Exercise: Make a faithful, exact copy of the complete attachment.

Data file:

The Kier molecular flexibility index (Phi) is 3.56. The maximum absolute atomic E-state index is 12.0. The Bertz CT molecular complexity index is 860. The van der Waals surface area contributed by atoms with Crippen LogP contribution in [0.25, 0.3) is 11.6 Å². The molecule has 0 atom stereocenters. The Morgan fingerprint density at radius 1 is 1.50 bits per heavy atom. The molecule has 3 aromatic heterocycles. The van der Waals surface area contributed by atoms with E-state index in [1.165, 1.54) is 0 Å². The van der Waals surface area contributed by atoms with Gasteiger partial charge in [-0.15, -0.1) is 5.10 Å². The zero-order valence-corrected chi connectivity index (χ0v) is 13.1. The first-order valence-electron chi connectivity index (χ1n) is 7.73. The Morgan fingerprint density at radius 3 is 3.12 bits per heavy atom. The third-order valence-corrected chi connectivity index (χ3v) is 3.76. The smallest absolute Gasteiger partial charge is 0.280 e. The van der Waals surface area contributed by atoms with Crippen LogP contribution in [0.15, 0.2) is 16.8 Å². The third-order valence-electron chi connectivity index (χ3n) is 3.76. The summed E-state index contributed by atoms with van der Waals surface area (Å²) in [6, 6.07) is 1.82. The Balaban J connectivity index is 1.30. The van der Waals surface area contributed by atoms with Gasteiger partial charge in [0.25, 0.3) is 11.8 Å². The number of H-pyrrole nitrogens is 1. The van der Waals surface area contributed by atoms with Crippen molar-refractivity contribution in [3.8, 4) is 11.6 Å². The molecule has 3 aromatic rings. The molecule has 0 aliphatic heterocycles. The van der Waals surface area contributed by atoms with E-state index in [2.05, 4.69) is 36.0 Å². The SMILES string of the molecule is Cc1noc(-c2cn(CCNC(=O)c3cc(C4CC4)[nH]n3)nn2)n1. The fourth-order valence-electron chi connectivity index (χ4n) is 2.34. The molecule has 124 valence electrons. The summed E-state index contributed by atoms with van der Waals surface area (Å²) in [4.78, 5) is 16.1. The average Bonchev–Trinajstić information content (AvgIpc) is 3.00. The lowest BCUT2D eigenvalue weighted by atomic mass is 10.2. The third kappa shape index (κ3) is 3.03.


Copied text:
The Kier molecular flexibility index (Phi) is 3.56. The maximum absolute atomic E-state index is 12.0. The Bertz CT molecular complexity index is 860. The van der Waals surface area contributed by atoms with Crippen LogP contribution in [0.25, 0.3) is 11.6 Å². The molecule has 0 atom stereocenters. The Morgan fingerprint density at radius 1 is 1.50 bits per heavy atom. The molecule has 3 aromatic heterocycles. The van der Waals surface area contributed by atoms with E-state index in [1.165, 1.54) is 0 Å². The van der Waals surface area contributed by atoms with Gasteiger partial charge in [-0.15, -0.1) is 5.10 Å². The zero-order valence-corrected chi connectivity index (χ0v) is 13.1. The first-order valence-electron chi connectivity index (χ1n) is 7.73. The Morgan fingerprint density at radius 3 is 3.12 bits per heavy atom. The third-order valence-corrected chi connectivity index (χ3v) is 3.76. The smallest absolute Gasteiger partial charge is 0.280 e. The van der Waals surface area contributed by atoms with Crippen LogP contribution in [0.15, 0.2) is 16.8 Å². The third-order valence-electron chi connectivity index (χ3n) is 3.76. The summed E-state index contributed by atoms with van der Waals surface area (Å²) in [6, 6.07) is 1.82. The Balaban J connectivity index is 1.30. The van der Waals surface area contributed by atoms with Gasteiger partial charge in [0.25, 0.3) is 11.8 Å². The number of H-pyrrole nitrogens is 1. The van der Waals surface area contributed by atoms with Crippen molar-refractivity contribution in [3.8, 4) is 11.6 Å². The molecule has 3 aromatic rings. The molecule has 0 aliphatic heterocycles. The van der Waals surface area contributed by atoms with E-state index in [2.05, 4.69) is 36.0 Å². The SMILES string of the molecule is Cc1noc(-c2cn(CCNC(=O)c3cc(C4CC4)[nH]n3)nn2)n1. The fourth-order valence-electron chi connectivity index (χ4n) is 2.34. The molecule has 124 valence electrons. The summed E-state index contributed by atoms with van der Waals surface area (Å²) in [4.78, 5) is 16.1. The average Bonchev–Trinajstić information content (AvgIpc) is 3.00. The lowest BCUT2D eigenvalue weighted by atomic mass is 10.2. The third kappa shape index (κ3) is 3.03.